I will now turn the time over to Harris Simmons, Chairman and Chief Executive Officer. Harris?H. H. Simmons Thanks very much, James, and pardon my voice, I'm judging a cold here. So we're pleased to have all of you to be joining us on the call. Overall, we're actually quite encouraged by the considerable progress on asset quality improvement made during the quarter. We believe this progress is likely to continue despite some of the weaker global and national economic indicators that we saw in the late summer. One of the internal indicators that is particularly encouraging to me is the inflows into classified loans. Those inflows dropped to 20% from the prior quarter's rate, continuing a trend that we've seen for a number of quarters now. We also had a somewhat higher resolution rate of nonperforming assets compared to prior quarters, having results more than 27% of our nonperforming assets. The resolutions continued to be strongly skewed to favorable revolutions. About 3/4 of all resolutions or upgrades paydowns, payoffs, et cetera, as opposed to only about 1/4 of the resolutions resulting in loss. We believe that these trends will continue and problem credits and credit losses will continue to decline in the fourth quarter. I know many of you are closely watching revenue trends, and we're happy to report that our core net interest income was generally stable at about $1.9 billion annually. The results exceeded consensus expectations on this front despite a modest decline in loan balances. We continue to work towards the goal of generating moderate loan growth, but we are also working to strike a careful balance with the pricing we use to achieve such growth. We also continue to reduce risk by reducing select loan types, particularly acquisition and development loans. Most of the compression in the core net interest margin during the quarter was due to an accumulation of cash balances. We saw some quite strong deposit growth during the quarter. With a moderate amount of loan growth that we are targeting the next few quarters, we believe the core net interest income should remain relatively stable, although the margin may experience a very modest amount of compression if cash balances continue to climb.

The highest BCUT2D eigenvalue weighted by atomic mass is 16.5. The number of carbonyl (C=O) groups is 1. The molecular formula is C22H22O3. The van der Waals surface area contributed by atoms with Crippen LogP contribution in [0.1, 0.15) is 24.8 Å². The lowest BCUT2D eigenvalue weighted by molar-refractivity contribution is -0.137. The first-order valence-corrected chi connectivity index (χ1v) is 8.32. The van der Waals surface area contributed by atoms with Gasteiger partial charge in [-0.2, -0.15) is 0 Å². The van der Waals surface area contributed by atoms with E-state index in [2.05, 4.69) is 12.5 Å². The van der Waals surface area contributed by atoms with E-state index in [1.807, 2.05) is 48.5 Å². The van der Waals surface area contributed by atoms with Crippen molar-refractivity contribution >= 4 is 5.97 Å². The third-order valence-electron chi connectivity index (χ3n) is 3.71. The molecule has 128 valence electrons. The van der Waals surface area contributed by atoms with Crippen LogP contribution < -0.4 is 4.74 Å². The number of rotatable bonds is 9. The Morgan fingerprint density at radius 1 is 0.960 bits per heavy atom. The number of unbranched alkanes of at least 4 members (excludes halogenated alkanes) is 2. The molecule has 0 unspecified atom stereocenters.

Also, with regard to operation twist, we would expect a very moderate decline in net interest income over a one-year horizon. I'll let Doyle elaborate further on that point in a few minutes here.With that overview, I'll ask Doyle Arnold, our Vice Chairman and CFO to review the quarterly performance. Doyle L. Arnold Thank you, Harris. Good afternoon, everyone. As noted in the press release, we posted net income applicable to common shareholders of $65.2 million or $0.35 per diluted common share for the third quarter. As we've done in the past, we also presented the earnings in a way that excludes the noncash impact of the sub debt conversion amortization, as well as the -- which is negative on earnings, as well as the FDIC loan-to-discount accretion, which is a positive. We believe this is more useful to longer term-oriented investors as we do not expect those income expense from items to be with us into perpetuity. On that basis, the earnings declined to $0.40 per share from about $0.45 per share last quarter. Most of that difference is due to the higher provision for loan losses made in the third quarter, which we'll discuss a bit more in a minute. So let me quickly hit on some of the drivers of those earnings, and then we'll take your questions. On Page 13, you can see that the credit trends, as Harris mentioned, were quite favorable across almost all loan categories. Despite meaningfully lower classified loans, nonaccrual loans and net charge-offs, we did, however, make a provision of $14.6 million, up from just $1.3 million in the prior quarter. Read the rest of this transcript for free on seekingalpha.com